Provenance: Estate of the artist; Sam Salz, Inc., New York; Robert B. Mayer, Chicago (acquired from the above, 1955); sale, Christie's New York, 15 November 1989, lot 462; sale, Christie's New York, 8 November 2000, lot 39; Private collection, U.S.A.

Exhibition: Paris, Galerie Charpentier, Vuillard, 1945; Brussels, Palais de Beaux-Arts, Vuillard, October 1946, no. 6 (illustrated; titled 'Déjeuner aux Clayes'); Stockholm, Galerie d'Art Latin, Vuillard, 1948, no. 20; Basel, Kunsthalle, Edouard Vuillard, Charles Hug, March-May 1949, no. 237(illustrated; titles 'Salle â manger aux Clayes'); New York, The Jewish Museum, Edouard Vuillard: A Painter and His Muses, 1890-1940, 4 May-23 September, 2012 (illustrated p. 65)

C. Roger-Marx, Vuillard, Paris, 1948, no. 63 (illustrated, p. 71).
C. Roger-Marx, Edourd Vuillard 1867-1940 // Gazette des Beaux-Arts 29, No. 952 (June 1946), p. 376, illustrated.
C. Roger-Marx, Vuillard, Paris, 1948, no. 63, illustrated, p. 71.
R. Gaffé, Introduction à la peinture française. De Manet à Picasso, Paris, 1954, p. 171, illustrated.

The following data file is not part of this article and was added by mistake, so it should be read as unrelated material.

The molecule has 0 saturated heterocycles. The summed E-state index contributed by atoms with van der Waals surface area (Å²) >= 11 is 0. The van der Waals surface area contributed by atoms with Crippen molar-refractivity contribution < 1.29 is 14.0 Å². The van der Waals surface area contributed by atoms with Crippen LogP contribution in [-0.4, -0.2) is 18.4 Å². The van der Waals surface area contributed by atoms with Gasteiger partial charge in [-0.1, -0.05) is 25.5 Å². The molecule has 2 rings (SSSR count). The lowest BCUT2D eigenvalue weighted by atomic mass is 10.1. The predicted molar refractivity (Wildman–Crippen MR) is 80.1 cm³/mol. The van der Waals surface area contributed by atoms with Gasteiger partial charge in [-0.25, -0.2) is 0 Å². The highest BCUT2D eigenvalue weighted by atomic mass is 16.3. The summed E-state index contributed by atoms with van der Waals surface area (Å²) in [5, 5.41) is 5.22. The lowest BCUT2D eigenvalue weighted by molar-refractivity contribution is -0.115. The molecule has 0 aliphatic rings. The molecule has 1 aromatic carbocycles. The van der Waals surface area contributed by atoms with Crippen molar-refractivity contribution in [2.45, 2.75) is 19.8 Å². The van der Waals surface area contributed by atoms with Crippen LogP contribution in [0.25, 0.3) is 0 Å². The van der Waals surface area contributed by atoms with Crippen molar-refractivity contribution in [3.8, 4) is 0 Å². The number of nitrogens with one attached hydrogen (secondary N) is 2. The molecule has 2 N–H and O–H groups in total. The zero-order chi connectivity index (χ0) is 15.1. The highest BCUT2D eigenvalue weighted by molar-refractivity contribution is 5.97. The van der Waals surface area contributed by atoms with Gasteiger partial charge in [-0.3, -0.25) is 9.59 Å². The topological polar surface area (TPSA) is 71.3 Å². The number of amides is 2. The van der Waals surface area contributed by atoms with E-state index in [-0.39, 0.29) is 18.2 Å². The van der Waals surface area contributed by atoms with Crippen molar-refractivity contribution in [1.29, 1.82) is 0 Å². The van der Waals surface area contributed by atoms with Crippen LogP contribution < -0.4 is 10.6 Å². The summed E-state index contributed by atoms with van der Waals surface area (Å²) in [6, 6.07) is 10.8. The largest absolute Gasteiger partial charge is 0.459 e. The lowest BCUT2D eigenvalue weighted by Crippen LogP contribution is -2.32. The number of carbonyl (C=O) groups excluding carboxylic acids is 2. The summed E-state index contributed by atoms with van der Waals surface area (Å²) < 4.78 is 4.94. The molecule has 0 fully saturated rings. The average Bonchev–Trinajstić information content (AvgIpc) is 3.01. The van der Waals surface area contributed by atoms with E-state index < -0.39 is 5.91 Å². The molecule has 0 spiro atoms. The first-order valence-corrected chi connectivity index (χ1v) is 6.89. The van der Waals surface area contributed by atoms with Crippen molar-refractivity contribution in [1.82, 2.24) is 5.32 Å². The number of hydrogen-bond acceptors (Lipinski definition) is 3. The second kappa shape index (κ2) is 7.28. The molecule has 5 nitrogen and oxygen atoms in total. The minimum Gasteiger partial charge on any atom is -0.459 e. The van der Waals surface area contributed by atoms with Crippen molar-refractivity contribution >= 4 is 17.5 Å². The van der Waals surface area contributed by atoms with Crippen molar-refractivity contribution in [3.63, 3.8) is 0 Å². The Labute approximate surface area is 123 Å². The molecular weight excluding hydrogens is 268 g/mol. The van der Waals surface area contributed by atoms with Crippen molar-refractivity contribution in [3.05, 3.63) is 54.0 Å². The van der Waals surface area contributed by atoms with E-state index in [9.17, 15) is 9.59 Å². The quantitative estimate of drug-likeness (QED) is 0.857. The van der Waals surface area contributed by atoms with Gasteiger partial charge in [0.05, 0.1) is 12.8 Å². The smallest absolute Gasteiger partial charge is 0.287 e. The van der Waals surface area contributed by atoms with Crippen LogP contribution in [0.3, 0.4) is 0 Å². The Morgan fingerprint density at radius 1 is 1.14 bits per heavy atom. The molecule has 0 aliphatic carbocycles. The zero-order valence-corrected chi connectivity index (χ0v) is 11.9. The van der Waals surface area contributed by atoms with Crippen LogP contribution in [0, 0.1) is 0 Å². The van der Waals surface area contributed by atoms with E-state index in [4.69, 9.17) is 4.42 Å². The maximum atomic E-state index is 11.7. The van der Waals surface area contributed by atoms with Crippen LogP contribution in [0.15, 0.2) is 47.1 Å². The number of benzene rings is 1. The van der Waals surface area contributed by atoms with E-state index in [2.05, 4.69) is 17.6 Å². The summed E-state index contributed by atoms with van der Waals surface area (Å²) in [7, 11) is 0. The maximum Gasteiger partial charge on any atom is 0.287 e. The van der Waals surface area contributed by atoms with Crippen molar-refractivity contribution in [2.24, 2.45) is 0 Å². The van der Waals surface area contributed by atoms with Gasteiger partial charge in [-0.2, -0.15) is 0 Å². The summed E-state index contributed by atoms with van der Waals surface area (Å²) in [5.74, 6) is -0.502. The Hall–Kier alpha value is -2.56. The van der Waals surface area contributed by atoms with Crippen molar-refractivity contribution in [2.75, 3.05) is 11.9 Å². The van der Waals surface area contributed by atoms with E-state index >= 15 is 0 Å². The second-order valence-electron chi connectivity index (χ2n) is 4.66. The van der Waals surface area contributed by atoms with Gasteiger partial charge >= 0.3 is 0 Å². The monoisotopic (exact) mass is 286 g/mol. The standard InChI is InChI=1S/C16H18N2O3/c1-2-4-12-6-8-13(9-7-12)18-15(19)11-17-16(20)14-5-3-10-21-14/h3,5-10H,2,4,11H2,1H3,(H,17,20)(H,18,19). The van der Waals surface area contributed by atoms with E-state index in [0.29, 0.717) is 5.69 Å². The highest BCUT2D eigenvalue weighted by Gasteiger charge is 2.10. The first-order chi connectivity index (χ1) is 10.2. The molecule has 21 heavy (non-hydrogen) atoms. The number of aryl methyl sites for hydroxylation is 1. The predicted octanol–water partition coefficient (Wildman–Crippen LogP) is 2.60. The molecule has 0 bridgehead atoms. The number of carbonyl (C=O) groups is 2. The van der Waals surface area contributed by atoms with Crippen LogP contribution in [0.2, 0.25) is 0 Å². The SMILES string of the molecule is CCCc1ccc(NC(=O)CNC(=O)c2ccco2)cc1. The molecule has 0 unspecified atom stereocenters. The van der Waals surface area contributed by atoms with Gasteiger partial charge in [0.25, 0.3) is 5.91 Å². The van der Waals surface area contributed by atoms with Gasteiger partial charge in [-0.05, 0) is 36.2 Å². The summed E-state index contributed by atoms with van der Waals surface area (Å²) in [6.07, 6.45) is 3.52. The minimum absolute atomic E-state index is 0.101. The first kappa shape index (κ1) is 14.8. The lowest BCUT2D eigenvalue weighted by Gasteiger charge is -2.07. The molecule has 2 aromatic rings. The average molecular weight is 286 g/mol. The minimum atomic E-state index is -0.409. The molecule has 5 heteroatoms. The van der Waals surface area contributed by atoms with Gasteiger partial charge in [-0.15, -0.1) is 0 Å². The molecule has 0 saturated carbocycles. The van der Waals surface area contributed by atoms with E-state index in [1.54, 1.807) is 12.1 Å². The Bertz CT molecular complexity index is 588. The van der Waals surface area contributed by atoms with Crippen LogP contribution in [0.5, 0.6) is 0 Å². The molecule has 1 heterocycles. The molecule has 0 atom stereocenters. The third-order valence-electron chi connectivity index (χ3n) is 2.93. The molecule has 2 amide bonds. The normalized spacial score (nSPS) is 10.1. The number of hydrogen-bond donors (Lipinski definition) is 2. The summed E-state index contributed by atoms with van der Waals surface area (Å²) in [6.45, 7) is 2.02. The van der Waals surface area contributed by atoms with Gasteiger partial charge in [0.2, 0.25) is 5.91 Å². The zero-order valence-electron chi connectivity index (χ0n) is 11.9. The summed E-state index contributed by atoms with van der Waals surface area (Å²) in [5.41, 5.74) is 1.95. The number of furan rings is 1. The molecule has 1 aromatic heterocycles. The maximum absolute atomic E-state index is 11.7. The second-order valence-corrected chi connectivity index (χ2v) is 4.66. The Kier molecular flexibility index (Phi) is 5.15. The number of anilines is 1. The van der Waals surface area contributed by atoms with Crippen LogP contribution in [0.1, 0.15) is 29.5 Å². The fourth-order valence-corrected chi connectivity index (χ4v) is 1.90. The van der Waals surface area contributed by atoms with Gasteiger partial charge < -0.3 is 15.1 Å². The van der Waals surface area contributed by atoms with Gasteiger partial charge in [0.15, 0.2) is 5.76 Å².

A. Salomon, G. Cogeval, Vuillard. Critical Catalogue of Paintings and Pastels, Paris, 2003, vol III, p.. 1563, No. XII-212, illustrated in color (titled 'Lunch at Les Clayes').
S. Brown (ed.), Edouard Vuillard: A Painter and His Muses (exhibition catalogue), New York, 2012, p. 65 (illustrated).

EDOUARD VUILLARDFrench 1868 - 1940

Having studied at the Académie Julian and the École des Beaux-Arts in Paris, in 1889 Vuillard joined a group of art students that included Maurice Denis, Pierre Bonnard, Paul Sérusier, Ker-Xavier Roussel, and Félix Vallotton. Together they formed the Nabis group of painters, which flourished in the 1890s. Vuillard became known for his intimate interiors painted in flat colors and an original style. From 1900 he, together with Bonnard, became increasingly naturalistic in style and the two of them became the main practitioners of Intimisme. He had several close female friends and generally preferred to paint female sitters. He was reserved and quiet although affectionate and very much liked, but he seldom showed his paintings except at the gallery of his dealer Bernheim Jeune.

The public knew little of his work until the Musée des Arts Decoratifs held a major retrospective in Paris in 1938. He died in La Baule while fleeing the German invasion. For many years he kept a detailed journal (48 volumes all held in the Institute de France, Paris) in which he revealed his thoughtful attitude towards art and life. As a genuine artistic pioneer of the first years of the twentieth century, his work is in many renowned collections, which include the Musée d'Orsay, the Guggenheim Museum, the Metropolitan Museum of Art and the Hermitage.